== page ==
Cigarettes still have featured role in most films
NEW YORK, Feb 29 (Reuters Health) -- It's every actor's dream to light up the silver screen. But a study of five recent movies suggests that many film characters are lighting up on screen as well. Researchers have found that in the 1990s, 38% of male film
The study authors note that these rates are much higher than the current national rates for smoking -- with female film characters smoking at a rate nearly 50% higher than the 24% rate found in US women between the ages of 18 and 44 who smoke. Male characters smoke at a rate nearly 25% higher than the 29% of US men in the same age range who smoke.
``The tobacco industry used to pay Hollywood for strategic 'placement' of smoking images in popular movies... (and) although the industry claims to have stopped this practice, Hollywood filmmakers appear to continue to depict smoking at much higher levels than occur in the general population,'' study co-author Dr. Ichiro Kawachi of the Harvard School of Public Health in Boston, Massachusetts, told Reuters Health.
Kawachi and colleagues analyzed 50 films released between 1993 and 1997. Totaling 96 hours of footage, the team divided each of the films into 5-minute intervals and recorded the number of smoking episodes within each interval. The films were chosen to include a performance by one of the 10 leading Hollywood actresses of 1997, as determined by calculating and ranking the number of article mentions each actress received in the five most popular magazines read by women aged 18 to 24 -- including ``Cosmopolitan,'' ``Glamour,'' ``Vogue,'' ``Vanity Fair,'' and ``Rolling Stone.''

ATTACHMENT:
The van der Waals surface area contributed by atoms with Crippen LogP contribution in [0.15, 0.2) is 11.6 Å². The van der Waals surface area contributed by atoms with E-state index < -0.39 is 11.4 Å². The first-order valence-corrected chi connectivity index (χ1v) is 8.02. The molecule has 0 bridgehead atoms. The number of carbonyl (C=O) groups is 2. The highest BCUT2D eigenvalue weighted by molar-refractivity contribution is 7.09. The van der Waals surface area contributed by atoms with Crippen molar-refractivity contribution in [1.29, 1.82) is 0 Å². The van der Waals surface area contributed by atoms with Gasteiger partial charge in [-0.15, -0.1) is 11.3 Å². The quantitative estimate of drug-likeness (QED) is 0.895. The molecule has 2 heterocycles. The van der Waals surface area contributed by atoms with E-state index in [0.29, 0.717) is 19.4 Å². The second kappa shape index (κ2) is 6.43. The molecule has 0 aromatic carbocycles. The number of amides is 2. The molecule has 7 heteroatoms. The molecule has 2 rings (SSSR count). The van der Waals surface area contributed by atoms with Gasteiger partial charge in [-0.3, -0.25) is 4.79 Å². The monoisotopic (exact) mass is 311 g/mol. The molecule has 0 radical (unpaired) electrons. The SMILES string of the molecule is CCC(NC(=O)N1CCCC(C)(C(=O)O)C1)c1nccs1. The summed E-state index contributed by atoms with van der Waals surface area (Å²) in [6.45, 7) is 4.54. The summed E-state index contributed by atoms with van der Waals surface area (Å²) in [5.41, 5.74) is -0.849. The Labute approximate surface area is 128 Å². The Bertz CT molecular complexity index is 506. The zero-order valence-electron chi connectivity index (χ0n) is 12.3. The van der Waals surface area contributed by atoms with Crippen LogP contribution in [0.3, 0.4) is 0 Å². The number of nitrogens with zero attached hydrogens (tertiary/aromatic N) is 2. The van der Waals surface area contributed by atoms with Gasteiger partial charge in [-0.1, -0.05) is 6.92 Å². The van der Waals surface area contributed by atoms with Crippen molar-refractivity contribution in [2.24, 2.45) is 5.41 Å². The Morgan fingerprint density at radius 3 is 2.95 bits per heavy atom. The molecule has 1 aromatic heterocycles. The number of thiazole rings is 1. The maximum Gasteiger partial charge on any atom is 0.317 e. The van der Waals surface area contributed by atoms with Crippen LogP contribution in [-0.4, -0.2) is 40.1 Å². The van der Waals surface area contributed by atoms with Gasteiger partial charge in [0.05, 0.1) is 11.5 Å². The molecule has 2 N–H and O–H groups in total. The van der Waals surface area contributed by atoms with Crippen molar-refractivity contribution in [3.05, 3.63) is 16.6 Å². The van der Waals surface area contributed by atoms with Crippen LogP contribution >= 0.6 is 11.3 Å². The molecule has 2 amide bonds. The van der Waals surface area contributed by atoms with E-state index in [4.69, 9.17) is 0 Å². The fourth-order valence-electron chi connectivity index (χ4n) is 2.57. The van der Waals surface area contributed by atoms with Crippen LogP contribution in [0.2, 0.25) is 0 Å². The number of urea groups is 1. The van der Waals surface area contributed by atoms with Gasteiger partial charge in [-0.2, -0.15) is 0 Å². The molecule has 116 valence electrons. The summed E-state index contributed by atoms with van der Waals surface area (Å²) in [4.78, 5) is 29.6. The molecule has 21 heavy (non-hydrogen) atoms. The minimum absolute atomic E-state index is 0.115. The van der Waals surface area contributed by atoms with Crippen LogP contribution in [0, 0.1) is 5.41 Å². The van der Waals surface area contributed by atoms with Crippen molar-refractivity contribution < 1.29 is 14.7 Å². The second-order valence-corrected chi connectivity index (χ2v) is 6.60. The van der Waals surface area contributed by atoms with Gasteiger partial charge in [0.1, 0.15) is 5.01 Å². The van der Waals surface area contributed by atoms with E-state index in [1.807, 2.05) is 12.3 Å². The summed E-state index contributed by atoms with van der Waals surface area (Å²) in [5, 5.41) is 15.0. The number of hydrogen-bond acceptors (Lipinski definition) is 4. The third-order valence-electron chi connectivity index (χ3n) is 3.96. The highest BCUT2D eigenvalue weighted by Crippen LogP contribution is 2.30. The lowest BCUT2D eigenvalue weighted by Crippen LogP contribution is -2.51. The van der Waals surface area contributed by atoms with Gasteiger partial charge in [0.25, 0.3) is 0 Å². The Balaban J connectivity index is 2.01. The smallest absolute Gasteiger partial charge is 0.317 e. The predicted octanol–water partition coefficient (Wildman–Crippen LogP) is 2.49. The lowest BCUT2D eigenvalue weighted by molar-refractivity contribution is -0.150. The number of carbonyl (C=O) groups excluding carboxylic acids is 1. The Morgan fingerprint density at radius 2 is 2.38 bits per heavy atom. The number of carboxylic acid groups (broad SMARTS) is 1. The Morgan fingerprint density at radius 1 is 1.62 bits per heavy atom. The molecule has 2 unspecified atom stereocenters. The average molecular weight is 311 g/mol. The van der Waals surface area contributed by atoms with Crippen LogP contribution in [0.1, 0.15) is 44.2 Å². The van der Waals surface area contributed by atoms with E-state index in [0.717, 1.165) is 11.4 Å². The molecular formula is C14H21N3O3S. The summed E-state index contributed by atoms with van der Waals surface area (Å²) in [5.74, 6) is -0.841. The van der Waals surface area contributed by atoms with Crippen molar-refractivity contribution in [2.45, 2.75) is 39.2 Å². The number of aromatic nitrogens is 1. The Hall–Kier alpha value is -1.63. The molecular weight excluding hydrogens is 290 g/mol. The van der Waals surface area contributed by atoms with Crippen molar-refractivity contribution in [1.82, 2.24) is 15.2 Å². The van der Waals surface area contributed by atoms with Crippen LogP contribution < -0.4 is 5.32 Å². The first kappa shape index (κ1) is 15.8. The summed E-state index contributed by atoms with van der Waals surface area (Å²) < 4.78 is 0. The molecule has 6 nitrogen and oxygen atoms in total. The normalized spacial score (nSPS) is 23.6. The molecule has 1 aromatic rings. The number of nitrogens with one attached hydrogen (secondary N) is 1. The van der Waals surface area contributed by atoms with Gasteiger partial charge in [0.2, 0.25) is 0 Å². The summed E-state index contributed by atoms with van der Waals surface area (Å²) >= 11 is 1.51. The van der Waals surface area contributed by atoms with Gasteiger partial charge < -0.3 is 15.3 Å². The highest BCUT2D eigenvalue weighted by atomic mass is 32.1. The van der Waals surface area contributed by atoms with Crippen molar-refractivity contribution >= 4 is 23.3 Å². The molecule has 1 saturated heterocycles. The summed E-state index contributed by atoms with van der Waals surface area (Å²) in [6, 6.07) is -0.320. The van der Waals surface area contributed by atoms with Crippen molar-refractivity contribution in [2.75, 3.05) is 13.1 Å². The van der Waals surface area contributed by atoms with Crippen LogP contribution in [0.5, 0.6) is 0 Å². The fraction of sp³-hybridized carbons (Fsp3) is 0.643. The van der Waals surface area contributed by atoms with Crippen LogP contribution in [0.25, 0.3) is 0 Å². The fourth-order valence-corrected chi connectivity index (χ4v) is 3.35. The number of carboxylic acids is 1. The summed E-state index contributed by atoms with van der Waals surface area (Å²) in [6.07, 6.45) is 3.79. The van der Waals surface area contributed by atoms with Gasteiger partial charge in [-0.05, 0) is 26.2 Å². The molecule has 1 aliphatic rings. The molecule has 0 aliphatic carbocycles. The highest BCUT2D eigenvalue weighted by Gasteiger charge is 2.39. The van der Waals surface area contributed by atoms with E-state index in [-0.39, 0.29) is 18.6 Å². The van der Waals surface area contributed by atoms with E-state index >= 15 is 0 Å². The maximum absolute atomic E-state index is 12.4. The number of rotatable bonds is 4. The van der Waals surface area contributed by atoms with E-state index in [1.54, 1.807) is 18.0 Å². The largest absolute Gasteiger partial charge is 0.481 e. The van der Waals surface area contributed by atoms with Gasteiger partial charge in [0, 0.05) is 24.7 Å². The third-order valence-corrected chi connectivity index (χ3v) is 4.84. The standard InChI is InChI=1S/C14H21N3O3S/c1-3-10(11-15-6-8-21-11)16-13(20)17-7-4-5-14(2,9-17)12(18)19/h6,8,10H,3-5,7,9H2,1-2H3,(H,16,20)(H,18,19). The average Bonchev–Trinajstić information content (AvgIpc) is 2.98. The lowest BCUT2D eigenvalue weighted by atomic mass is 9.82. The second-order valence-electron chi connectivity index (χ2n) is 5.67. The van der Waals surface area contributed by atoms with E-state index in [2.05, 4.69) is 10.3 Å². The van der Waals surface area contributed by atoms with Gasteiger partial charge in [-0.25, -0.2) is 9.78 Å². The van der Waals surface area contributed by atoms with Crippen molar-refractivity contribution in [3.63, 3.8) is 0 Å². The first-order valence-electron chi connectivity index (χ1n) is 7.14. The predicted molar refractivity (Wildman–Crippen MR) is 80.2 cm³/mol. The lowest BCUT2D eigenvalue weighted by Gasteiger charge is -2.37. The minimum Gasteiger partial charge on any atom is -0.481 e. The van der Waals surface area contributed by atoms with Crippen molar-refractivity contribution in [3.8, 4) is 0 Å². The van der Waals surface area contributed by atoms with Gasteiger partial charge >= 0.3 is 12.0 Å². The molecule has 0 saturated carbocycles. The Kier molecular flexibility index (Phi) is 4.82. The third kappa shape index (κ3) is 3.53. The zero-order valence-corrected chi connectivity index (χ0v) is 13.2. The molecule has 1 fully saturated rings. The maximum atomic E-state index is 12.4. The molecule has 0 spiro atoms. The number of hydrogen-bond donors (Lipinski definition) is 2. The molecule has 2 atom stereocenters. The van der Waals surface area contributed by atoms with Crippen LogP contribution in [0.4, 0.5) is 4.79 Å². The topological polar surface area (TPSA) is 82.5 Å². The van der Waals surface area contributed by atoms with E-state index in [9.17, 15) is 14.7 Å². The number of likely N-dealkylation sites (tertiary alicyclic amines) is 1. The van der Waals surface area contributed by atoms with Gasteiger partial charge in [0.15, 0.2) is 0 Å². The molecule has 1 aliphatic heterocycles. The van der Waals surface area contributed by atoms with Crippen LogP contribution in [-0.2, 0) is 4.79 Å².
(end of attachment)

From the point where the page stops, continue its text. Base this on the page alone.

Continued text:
Noting actual smoking levels as well the presence of tobacco products and implied smoking behavior -- including holding an unlit cigarette -- the researchers found that of the 10 actresses studied, smoking scenes were four times more common in films that featured younger actresses compared with older ones, according to the report published in the March issue of the American Journal of Public Health.
The authors also noted that female actors were just as likely to smoke in PG and PG-13 rated films aimed at young audiences as they were in mature-audience R-rated features, whereas male actors were 2.5 times more likely to smoke in R-rated films.
Kawachi and his team also explored the social context for depictions of smoking, finding that women were often displayed using tobacco products to convey sex appeal, emotional control, power, body-image control, and comfort. Men smoked to portray masculinity, power, prestige, authority, male bonding, and their role as protector.
In an interview with Reuters Health, Kawachi said that since ''popular Hollywood actresses are important role models for young American girls... it was surprising and disappointing to find that a sample of the 10 most popular actresses smoked... at nearly twice the rate of smoking in the actual adult US population.''
Kawachi expressed concern about the vulnerability of young children -- and young women in particular -- in the face of glamorous images of smoking, since studies have shown that over 70% of smokers form the habit before the age of 18. In that light, he added that ``another surprise was that movies aimed at younger audiences (PG/PG-13) were much less likely to carry negative messages about cigarette smoking than those directed at mature audiences.''
Kawachi suggested that to address these problems, ``popular Hollywood actresses could do much to influence the health habits of girls in positive ways'' -- by acknowledging their role model status while resisting stereotypical depictions of smoking behavior in their work.